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Beehive Enjoys Endorsement Windfall

Officials at BEA Systems are pretty happy with themselves going into this week's LinuxWorld Conference & Expo in San Francisco. They say their efforts in the open source community are finally bearing fruit, or honey, as the case may be.

Red Hat , HP and ObjectWeb's Java Open Application Server (JOnAS) are endorsing Apache Beehive, an open source developer framework with BEA WebLogic WorkPlace technology as the framework.

It's another boost for the enterprise software company whose application server was named the world's top Linux-based software platform for the third straight year by research firm IDC last week.

"We've invested very heavily in Linux the past three to four years [and] we're starting to see the payoff," said Dave Cotter, BEA director of developer marketing.

They join Borland , Compuware and the Eclipse Foundation in public support for the recently formed open source project. The three groups are supporting Beehive through plug-in support of their own IDEs to Beehive, like the Eclipse Pollinate project.

Leigh Day, a spokesperson at Red Hat, said the company was happy to support the Beehive project effort despite its current support for Tomcat, the Apache Jakarta servlet container project. Red Hat is both a business partner with BEA and affiliated with the Tomcat project.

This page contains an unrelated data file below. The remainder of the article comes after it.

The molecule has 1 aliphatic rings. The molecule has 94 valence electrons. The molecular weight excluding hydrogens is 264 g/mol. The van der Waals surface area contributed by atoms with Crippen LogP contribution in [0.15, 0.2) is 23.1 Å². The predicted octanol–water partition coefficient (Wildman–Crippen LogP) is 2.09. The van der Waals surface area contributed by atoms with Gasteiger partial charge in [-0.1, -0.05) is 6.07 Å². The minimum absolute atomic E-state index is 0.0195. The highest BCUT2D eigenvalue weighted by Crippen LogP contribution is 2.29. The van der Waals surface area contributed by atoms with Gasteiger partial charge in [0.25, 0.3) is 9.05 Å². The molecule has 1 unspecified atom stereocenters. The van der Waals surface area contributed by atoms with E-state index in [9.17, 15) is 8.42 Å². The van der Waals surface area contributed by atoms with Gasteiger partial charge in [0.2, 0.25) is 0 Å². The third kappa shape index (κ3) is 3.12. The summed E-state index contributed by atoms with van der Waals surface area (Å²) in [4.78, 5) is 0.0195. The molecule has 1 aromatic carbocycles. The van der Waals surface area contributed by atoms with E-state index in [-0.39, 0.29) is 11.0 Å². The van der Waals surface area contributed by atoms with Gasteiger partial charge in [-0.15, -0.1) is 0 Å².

"The reason why we endorse both as middleware-type solutions for customers is [because], at the end of the day, Red Hat is about promoting choice for customers," she said. "As these open source technologies mature, we are pleased to see that more choices are available to customers that are building the type of architecture that rely on open source technologies."

Beehive, announced in May, is BEA's first major contribution to the open source community incorporating several components of the WebLogic Workplace framework. The three components -- Controls, NetUI PageFlows and Metadata for Web Services (an implementation of JSR-181) -- together will eventually evolve into an application development framework. Beehive project members hope that the framework will rival Microsoft's novice-friendly .NET framework.

That day is not close, however. The Apache Beehive Project site contains only the original source code from BEA, since it was just released last week to the Apache Foundation. Beta testing is expected to begin later this year.

Cotter said Beehive has been proceeding quicker than officials had anticipated, and that "pent up" developer demand has moved events apace. Kathy Quirk, an analyst at research outfit Nucleus Research, said BEA has spent 2004 reaching out to a broader audience of developers; open source initiatives are just one part of the overall strategy to get a leg up on competitors like IBM.

"While BEA always has its eye on its main competitor, all vendors in the Java development market contribute to open source initiatives as it helps further expand the Java market, which ultimately benefits all of them," she said.